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[FYI] (Fwd) Silicon.com: The Big Question: UK Government 'right to give police snooping powers'

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From:           	Owen Blacker <owen.blacker@pres.co.uk>
To:             	"'UK Crypto list'" <ukcrypto@maillist.ox.ac.uk>,
       	"'STAND list'"
Subject:        	Silicon.com: The Big Question: Government 'right to give police s
	nooping powers'
Date sent:      	Mon, 10 Jul 2000 19:14:37 +0100
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- -----Original Message-----
From: NMTV.WebMaster@www.nmtv.net [mailto:NMTV.WebMaster@www.nmtv.net]
Sent: Monday, July 10, 2000 6:57 PM

The Big Question: Government 'right to give police snooping powers'
PUBLISHED: 0:15am on Monday 10th July 2000

The UK police should be allowed to intercept private emails
if it helps fight crime and terrorism, according to the
leading ecommerce figures interviewed on this week's Big
Question programme.

Despite widespread criticism that the RIP Bill gives the
police too much authority, this week's contributors told
silicon.com that it was necessary for police to have
so-called "snooping" powers, even if it angered civil
liberties groups.

Jane Fitzpatrick, founder and director of e-angel, said
that giving the police power to intercept email was
important in the fight against crime.

"On the surface it would seem reasonable given that we're a
country that has been subject to terrorism over the past
few decades.  However, having said that, these rules will
have the human rights groups concerned," she said.

Charles Baxter, senior information security manager at
Barclays, agreed that in some situations it would be
necessary for the police to hold this power.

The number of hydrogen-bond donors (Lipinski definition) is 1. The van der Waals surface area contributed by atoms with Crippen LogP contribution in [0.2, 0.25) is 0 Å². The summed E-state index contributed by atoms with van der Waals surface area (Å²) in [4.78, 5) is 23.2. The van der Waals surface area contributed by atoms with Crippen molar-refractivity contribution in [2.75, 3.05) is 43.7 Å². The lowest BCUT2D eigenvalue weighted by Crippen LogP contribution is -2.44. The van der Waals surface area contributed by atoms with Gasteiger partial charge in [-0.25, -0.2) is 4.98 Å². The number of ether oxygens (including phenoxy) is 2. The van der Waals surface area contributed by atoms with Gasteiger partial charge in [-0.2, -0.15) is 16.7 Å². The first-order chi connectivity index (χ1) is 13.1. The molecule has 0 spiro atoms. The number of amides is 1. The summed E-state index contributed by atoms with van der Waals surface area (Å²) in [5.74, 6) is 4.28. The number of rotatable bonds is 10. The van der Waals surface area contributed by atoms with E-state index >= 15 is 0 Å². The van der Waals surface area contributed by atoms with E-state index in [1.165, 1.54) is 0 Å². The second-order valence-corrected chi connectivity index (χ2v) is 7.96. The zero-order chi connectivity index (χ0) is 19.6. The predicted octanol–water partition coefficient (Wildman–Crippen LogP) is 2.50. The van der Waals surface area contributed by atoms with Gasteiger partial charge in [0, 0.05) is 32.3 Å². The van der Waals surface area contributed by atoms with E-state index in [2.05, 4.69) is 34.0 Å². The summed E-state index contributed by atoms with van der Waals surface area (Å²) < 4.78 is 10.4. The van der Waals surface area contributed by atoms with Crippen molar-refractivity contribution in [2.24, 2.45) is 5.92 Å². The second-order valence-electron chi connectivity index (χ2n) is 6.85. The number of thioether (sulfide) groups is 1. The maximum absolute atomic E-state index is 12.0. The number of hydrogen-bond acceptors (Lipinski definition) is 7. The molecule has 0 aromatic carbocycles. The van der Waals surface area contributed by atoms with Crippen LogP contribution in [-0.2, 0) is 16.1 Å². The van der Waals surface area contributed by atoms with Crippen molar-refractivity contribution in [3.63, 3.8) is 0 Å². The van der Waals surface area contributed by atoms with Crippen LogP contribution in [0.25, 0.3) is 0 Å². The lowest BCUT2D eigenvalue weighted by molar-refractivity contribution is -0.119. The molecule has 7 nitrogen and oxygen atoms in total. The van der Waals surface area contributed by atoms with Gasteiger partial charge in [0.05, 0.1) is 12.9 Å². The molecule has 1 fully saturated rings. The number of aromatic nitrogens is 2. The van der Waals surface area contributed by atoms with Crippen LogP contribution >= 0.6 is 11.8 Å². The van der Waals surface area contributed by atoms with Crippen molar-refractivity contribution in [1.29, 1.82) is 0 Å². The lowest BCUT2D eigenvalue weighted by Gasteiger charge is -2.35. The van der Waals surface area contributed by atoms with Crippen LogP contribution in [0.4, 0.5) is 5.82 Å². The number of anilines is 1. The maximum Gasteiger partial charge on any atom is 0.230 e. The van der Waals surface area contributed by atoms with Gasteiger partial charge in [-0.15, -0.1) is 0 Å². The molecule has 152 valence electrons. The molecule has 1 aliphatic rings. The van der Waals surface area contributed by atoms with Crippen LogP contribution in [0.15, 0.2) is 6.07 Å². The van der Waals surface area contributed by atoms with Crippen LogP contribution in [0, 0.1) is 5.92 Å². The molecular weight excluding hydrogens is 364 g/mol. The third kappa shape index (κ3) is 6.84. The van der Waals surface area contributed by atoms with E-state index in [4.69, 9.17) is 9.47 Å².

"In some cases there is information the police need to
catch criminals and terrorists. But on the other hand there
are commercial considerations of confidentiality. Law
abiding citizens have a right to expect that their
commercial information will remain confidential," he said.

But Paddy Falls, CEO with iOra, claimed that the Bill would
force companies out of the UK.

"I don't think the government should intercept e-mail. It
will impose requirements on  ISPs to slow down their
network performance in order to monitor the e-mail.  The
internet is global  they will just go to another country
and put their service on the internet," said Falls.

Kathryn Bullock, chair of E-women, agreed: "It has to be
done very carefully, as people still don't trust the web.
Anything that makes them think other people are
intercepting data will dash confidence"

You can see this week's Big Question in our E-security
Channel (http://www.silicon.com/a38475 ).

For related news, see:
'Pressure groups hold Snooping Bill summit'
'Home Office issues Snooping Bill defence'
'Behind the Headlines: 'Snooping Bill' praised by John
Menzies' IT chief' http://www.silicon.com/a37980
'Minister dismisses civil rights objections to RIP Bill'

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